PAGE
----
During this time the Makgadikgadi Pans are crusted layers of salt. After the wet season, plants bloom and landscapes become oasis’ that sustains a myriad of wildlife.
The San Bushman occupied African land some 22000 years ago. In the 19th century, these nomadic hunters were merciless shot on sight by earlier setters, sheep and cattle farmers. Since then the San Bushmen have been disregard in matters of government, economy and land ownership.
Initially the Central Kalahari Game Reserve was established in 1961 to preserve and protect the San and their traditional lifestyles. Nonetheless, in the mid 1990’s, the San people were forcefully relocated into resettlement camps on the outskirt of the reserve, which has recently been deemed by the high court as unconstitutional. Recent rulings awarded the San Bushmen freedom to return to the Central Kalahari Game Reserve.
WILDLIFE: With the arrival of rain, comes wildlife and in the northern parts of the Central Kalahari Game Reserve is where you will get a chance to see many free roaming creatures.
Although not a destination aimed at game viewing, you may get a chance to see the odd lion, cheetah, leopard, hyena, cape fox or some gregarious mongoose. The area is home to 300 species of birds including raptors, eagles, owls and falcons.
Skin crawling reptiles are present too, like the cape cobra, puff adder, and some lizards, scorpions and plenty of insects.
QUAD BIKE: Explore the plains of the Makgadikgadi Pans on quad bikes. Immerse yourself in the vast saline covered areas and speed around for hours without a true destination.
SEASONAL CHANGES: When the rain sets in and pours across the saline encrusted pans of the Makgadikgadi, the arid landscape transforms into a majestic oasis.
White dry flaky pans become shallow pools of sanctuaries, attracting more than 30000 breeding pairs of pink flamingos.
The region plays host to the migratory march of wildebeest and zebra, not to mention the predators that hunt them down. Great white pelicans, duck and geese migrate to the salt pans when the water levels raise and the grass grows lush.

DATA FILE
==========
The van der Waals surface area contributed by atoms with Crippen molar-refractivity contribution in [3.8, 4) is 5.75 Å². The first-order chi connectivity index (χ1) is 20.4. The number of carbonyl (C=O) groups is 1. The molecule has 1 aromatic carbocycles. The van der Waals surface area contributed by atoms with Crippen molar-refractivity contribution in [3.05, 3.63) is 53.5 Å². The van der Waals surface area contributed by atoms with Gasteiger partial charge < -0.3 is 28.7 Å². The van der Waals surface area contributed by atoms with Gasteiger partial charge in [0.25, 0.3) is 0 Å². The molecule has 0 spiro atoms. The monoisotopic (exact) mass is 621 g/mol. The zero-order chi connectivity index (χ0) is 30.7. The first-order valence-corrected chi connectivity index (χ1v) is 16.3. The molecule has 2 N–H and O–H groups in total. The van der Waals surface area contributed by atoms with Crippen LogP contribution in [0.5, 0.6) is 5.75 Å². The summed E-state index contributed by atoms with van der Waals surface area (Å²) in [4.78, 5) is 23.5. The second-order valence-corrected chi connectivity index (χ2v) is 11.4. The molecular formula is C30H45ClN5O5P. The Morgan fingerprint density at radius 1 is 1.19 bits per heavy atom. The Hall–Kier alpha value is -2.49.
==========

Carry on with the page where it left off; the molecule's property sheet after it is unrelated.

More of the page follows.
Rains refresh the parched land during the months of November to March and from April to May, the Makgadikgadi Pans retain water. Many areas of the pans are inaccessible by vehicle during this season, but the migration of flamingos may be viewed from the safety of an aircraft.
Dry season sets in during April and lasts until September. Game viewing is at its heights in April to July.
For the hardened traveler you can explore great destinations in multiple countries. An example for this is at Kazungula where Zambia, Zimbabwe, Botswana and Namibia meet. To the east of South Africa, Mozambique, Swaziland and Zimbabwe are in close proximity of each other.
Each country has a unique character and they are all very different from each other in landscape and culture.
Regional travel is relatively okay if you remain on the main routes, however distances are vast and the conditions can at times be challenging due to some badly maintained roads and poor local driving etiquette. The best way to travel regionally is by air charter which is not only convenient scheduled but it gets you directly to your destinations without extra stops and wasted time.
Let us plan your itinerary to most efficiently use the best travel options available to make your journey more comfortable and cost efficient.